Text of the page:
Cytokines and immunity in multiple sclerosis: The dual signal hypothesis

G. Martino, R. Furlan, E. Brambilla, A. Bergami, F. Ruffini, M. Gironi, P. L. Poliani, L. M E Grimaldi, G. Comi

Research output: Contribution to journalArticlepeer-review


Multiple sclerosis (MS) is considered an immune-mediated disease of the central nervous system (CNS) sustained by a chronic inflammatory process leading to patchy demyelination and axonal loss. However, the inflammatory triggering event as well as the target of the pathogenic process in MS are still partially unknown. We report evidence that a 'local' inflammatory process occurring in the CNS (considered as a reaction of blood vessels in vascularized living tissue to a local injury leading to the accumulation of fluid and blood cells) along with a concomitant, but possibly unrelated, peripheral inflammatory event may trigger a CNS-specific autoimmune reaction cascade sustaining the MS pathogenesis. In the CNS, inflammatory mediators (mainly cytokines) act either as regulatory (i.e. activation of glial cells, shaping the autoimmune response) or effector molecules (i.e. myelinotoxicity, oligodendrotoxicity). In the periphery, inflammatory cytokines induce, in a bystander fashion, activation of monocytes and T cells. Among this latter cell population there are myelin-specific T cells belonging to the normal 'autoimmune' repertoire that home to the CNS where they may trigger the continuous recruitment of effector cells (macrophages) from the periphery. The concept that two concomitant, but possibly unrelated, inflammatory events, occurring in the CNS and in the periphery, represent the crucial elements sustaining MS, might reveal a more comprehensive view (dual signal hypothesis) of the entire etiopathogenic process underlying this disease. (C) 2000 Elsevier Science B.V.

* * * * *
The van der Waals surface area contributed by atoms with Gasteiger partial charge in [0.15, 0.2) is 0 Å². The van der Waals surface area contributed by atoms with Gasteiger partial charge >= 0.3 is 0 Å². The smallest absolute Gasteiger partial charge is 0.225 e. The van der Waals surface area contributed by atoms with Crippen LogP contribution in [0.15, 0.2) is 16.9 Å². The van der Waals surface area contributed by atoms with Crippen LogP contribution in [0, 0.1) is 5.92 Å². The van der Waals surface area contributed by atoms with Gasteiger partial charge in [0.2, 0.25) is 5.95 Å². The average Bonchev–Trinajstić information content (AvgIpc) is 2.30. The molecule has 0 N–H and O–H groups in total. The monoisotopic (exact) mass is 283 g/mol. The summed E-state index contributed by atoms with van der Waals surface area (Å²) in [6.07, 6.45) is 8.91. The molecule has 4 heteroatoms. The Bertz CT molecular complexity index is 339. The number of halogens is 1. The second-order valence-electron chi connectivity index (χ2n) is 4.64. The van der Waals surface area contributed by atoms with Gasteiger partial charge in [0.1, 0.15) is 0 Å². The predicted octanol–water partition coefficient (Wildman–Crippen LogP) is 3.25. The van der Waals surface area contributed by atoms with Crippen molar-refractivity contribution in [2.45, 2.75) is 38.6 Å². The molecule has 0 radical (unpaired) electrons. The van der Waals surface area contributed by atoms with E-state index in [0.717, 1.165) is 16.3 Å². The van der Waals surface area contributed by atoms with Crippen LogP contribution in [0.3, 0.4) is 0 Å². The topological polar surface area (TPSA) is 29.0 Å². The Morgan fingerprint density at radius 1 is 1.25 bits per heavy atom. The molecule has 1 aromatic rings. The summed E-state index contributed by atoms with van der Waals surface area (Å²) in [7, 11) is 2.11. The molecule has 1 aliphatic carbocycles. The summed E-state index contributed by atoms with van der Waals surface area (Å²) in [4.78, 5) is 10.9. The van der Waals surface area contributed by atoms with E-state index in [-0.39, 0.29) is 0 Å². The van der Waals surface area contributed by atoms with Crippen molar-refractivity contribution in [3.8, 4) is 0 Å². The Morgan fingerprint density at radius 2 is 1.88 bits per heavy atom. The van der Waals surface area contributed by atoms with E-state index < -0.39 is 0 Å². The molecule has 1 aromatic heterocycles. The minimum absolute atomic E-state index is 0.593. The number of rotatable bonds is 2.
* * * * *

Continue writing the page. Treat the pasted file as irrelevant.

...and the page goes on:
Original languageEnglish
Pages (from-to)3-9
Number of pages7
JournalJournal of Neuroimmunology
Issue number1
Publication statusPublished - Sep 1 2000


  • Cytokines
  • Inflammation
  • Inflammatory mediators
  • Multiple sclerosis
  • T cells

ASJC Scopus subject areas

  • Immunology
  • Immunology and Allergy
  • Clinical Neurology
  • Neurology


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